10 Rules of Automated Attendants (Part 5)

One of the first things to look at in an Auto-Attendant design is eliminating branches. The more branches there have to be, the more likely you will be frustrating your caller.

We recently completed an Auto-Attendant redesign for a car dealership, and used this very technique.

Callers were given the choice of what car franchise they were calling, then whether they wanted Sales or Service, and when they selected Sales, were then given the choice of new or used car sales.

Only problem was, both of those final selections rang the exact…same…phones! So having the caller select whether they wanted New or Used was a complete waste of the customer’s time and mental energy! We re-programmed the system to simply ring the Sales group whenever someone selected Sales from the menu.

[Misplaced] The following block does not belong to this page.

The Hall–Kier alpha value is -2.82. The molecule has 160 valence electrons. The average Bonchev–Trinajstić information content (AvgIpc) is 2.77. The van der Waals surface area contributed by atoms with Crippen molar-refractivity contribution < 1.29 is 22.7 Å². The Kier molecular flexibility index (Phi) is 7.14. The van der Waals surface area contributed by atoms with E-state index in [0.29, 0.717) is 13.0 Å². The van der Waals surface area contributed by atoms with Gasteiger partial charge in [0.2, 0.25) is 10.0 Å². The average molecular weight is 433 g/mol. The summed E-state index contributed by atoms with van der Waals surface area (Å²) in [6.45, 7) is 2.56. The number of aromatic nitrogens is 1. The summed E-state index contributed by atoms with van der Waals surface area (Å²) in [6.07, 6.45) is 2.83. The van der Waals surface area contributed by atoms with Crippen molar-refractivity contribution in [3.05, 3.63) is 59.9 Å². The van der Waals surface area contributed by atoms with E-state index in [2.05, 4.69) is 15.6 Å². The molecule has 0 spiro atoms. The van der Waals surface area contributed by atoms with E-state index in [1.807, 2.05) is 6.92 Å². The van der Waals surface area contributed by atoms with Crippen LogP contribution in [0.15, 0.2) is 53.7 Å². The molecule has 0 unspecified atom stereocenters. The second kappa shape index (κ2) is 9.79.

This uncovery trimmed the Aut0-Attendant flow from 3 branches to just 2. A much more simple and quick experience for the callers!

Melanie Polkosky talks about unneccessary “turns” (or branching) in her article The Hooptedoodle of Phone. Here’s Rule #5:

5. Keep your turns under control: The number of turns is usually inversely proportional to usability. If an interaction requires more than about four turns to get someone where they’re going, then it becomes increasingly likely the user will seek a shorter or alternate path.

We notice two payoffs in following this advice:

1. Your customers will be less frustrated by the time they reach a live person.

2. They will be less likely to “zero out”…simply give up and find an operator…which means your operators will some releif in their workload.

And aren’t those two outcomes really the goal of an Auto-Attendant in the first place?

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